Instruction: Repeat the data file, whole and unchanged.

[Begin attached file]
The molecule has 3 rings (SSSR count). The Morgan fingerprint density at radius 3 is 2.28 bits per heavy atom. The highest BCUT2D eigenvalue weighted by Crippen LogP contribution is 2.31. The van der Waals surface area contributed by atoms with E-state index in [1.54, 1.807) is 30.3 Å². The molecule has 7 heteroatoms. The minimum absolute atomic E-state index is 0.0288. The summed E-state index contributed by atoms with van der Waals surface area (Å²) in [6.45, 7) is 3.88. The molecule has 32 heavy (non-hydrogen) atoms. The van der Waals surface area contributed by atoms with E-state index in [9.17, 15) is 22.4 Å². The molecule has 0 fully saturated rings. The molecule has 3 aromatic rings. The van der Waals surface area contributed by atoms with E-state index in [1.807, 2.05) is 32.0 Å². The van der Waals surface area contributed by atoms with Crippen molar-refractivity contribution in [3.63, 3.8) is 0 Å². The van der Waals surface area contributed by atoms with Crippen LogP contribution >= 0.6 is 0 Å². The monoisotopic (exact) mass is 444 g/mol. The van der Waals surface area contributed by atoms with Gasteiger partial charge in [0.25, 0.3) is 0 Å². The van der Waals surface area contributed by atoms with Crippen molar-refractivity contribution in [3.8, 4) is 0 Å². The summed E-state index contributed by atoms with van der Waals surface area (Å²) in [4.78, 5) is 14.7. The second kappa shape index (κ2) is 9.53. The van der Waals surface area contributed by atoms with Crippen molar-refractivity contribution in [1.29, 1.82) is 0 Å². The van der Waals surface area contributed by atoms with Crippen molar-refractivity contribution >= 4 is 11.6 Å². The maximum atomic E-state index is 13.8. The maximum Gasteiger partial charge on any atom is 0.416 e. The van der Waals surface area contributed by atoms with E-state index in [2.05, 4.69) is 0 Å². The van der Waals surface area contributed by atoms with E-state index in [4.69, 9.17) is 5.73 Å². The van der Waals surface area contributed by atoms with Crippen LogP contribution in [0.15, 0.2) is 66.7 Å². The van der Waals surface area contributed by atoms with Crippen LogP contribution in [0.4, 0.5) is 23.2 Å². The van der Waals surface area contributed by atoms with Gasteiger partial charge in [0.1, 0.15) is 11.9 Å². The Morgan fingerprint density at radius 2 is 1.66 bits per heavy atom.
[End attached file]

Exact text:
The molecule has 3 rings (SSSR count). The Morgan fingerprint density at radius 3 is 2.28 bits per heavy atom. The highest BCUT2D eigenvalue weighted by Crippen LogP contribution is 2.31. The van der Waals surface area contributed by atoms with E-state index in [1.54, 1.807) is 30.3 Å². The molecule has 7 heteroatoms. The minimum absolute atomic E-state index is 0.0288. The summed E-state index contributed by atoms with van der Waals surface area (Å²) in [6.45, 7) is 3.88. The molecule has 32 heavy (non-hydrogen) atoms. The van der Waals surface area contributed by atoms with E-state index in [9.17, 15) is 22.4 Å². The molecule has 0 fully saturated rings. The molecule has 3 aromatic rings. The van der Waals surface area contributed by atoms with E-state index in [1.807, 2.05) is 32.0 Å². The van der Waals surface area contributed by atoms with Crippen molar-refractivity contribution in [3.63, 3.8) is 0 Å². The van der Waals surface area contributed by atoms with Crippen LogP contribution >= 0.6 is 0 Å². The monoisotopic (exact) mass is 444 g/mol. The van der Waals surface area contributed by atoms with Gasteiger partial charge in [0.25, 0.3) is 0 Å². The van der Waals surface area contributed by atoms with Crippen molar-refractivity contribution in [3.8, 4) is 0 Å². The summed E-state index contributed by atoms with van der Waals surface area (Å²) in [4.78, 5) is 14.7. The second kappa shape index (κ2) is 9.53. The van der Waals surface area contributed by atoms with Crippen molar-refractivity contribution in [1.29, 1.82) is 0 Å². The van der Waals surface area contributed by atoms with Crippen molar-refractivity contribution >= 4 is 11.6 Å². The maximum atomic E-state index is 13.8. The maximum Gasteiger partial charge on any atom is 0.416 e. The van der Waals surface area contributed by atoms with E-state index in [2.05, 4.69) is 0 Å². The van der Waals surface area contributed by atoms with E-state index in [4.69, 9.17) is 5.73 Å². The van der Waals surface area contributed by atoms with Crippen LogP contribution in [0.15, 0.2) is 66.7 Å². The van der Waals surface area contributed by atoms with Crippen LogP contribution in [0.4, 0.5) is 23.2 Å². The van der Waals surface area contributed by atoms with Gasteiger partial charge in [0.1, 0.15) is 11.9 Å². The Morgan fingerprint density at radius 2 is 1.66 bits per heavy atom.